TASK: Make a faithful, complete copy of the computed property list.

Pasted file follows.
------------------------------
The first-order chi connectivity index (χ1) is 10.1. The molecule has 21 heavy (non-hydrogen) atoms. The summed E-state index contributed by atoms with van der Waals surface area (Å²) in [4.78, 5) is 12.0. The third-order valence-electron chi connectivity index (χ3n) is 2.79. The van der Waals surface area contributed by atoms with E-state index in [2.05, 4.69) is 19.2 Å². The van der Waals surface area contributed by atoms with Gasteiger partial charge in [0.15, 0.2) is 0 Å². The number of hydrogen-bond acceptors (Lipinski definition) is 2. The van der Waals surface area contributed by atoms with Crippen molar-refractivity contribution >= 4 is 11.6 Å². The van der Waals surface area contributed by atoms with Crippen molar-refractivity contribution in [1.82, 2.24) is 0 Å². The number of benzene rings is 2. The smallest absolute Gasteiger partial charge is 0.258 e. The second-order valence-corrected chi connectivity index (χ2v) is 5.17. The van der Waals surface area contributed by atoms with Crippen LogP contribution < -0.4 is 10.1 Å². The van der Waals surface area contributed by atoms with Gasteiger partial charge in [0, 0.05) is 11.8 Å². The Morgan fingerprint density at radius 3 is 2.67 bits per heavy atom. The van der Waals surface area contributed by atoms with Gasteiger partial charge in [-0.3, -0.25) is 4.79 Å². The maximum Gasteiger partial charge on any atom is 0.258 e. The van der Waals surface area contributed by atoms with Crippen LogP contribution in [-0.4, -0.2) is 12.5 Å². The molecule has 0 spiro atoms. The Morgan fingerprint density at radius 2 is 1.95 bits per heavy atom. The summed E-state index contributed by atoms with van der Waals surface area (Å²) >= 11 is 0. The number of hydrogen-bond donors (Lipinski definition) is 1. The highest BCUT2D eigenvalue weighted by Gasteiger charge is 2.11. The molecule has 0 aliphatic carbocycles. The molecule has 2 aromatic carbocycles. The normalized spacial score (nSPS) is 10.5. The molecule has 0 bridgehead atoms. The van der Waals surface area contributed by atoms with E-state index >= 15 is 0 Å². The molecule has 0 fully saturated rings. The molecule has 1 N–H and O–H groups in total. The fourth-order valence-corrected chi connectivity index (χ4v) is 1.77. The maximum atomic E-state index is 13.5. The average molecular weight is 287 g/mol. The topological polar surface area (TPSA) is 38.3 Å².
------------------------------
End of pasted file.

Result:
The first-order chi connectivity index (χ1) is 10.1. The molecule has 21 heavy (non-hydrogen) atoms. The summed E-state index contributed by atoms with van der Waals surface area (Å²) in [4.78, 5) is 12.0. The third-order valence-electron chi connectivity index (χ3n) is 2.79. The van der Waals surface area contributed by atoms with E-state index in [2.05, 4.69) is 19.2 Å². The van der Waals surface area contributed by atoms with Gasteiger partial charge in [0.15, 0.2) is 0 Å². The number of hydrogen-bond acceptors (Lipinski definition) is 2. The van der Waals surface area contributed by atoms with Crippen molar-refractivity contribution >= 4 is 11.6 Å². The van der Waals surface area contributed by atoms with Crippen molar-refractivity contribution in [1.82, 2.24) is 0 Å². The number of benzene rings is 2. The smallest absolute Gasteiger partial charge is 0.258 e. The second-order valence-corrected chi connectivity index (χ2v) is 5.17. The van der Waals surface area contributed by atoms with Crippen LogP contribution < -0.4 is 10.1 Å². The van der Waals surface area contributed by atoms with Gasteiger partial charge in [0, 0.05) is 11.8 Å². The Morgan fingerprint density at radius 3 is 2.67 bits per heavy atom. The van der Waals surface area contributed by atoms with Gasteiger partial charge in [-0.3, -0.25) is 4.79 Å². The maximum Gasteiger partial charge on any atom is 0.258 e. The van der Waals surface area contributed by atoms with Crippen LogP contribution in [-0.4, -0.2) is 12.5 Å². The molecule has 0 spiro atoms. The Morgan fingerprint density at radius 2 is 1.95 bits per heavy atom. The summed E-state index contributed by atoms with van der Waals surface area (Å²) >= 11 is 0. The number of hydrogen-bond donors (Lipinski definition) is 1. The highest BCUT2D eigenvalue weighted by Gasteiger charge is 2.11. The molecule has 0 aliphatic carbocycles. The molecule has 2 aromatic carbocycles. The normalized spacial score (nSPS) is 10.5. The molecule has 0 bridgehead atoms. The van der Waals surface area contributed by atoms with E-state index >= 15 is 0 Å². The molecule has 0 fully saturated rings. The molecule has 1 N–H and O–H groups in total. The fourth-order valence-corrected chi connectivity index (χ4v) is 1.77. The maximum atomic E-state index is 13.5. The average molecular weight is 287 g/mol. The topological polar surface area (TPSA) is 38.3 Å².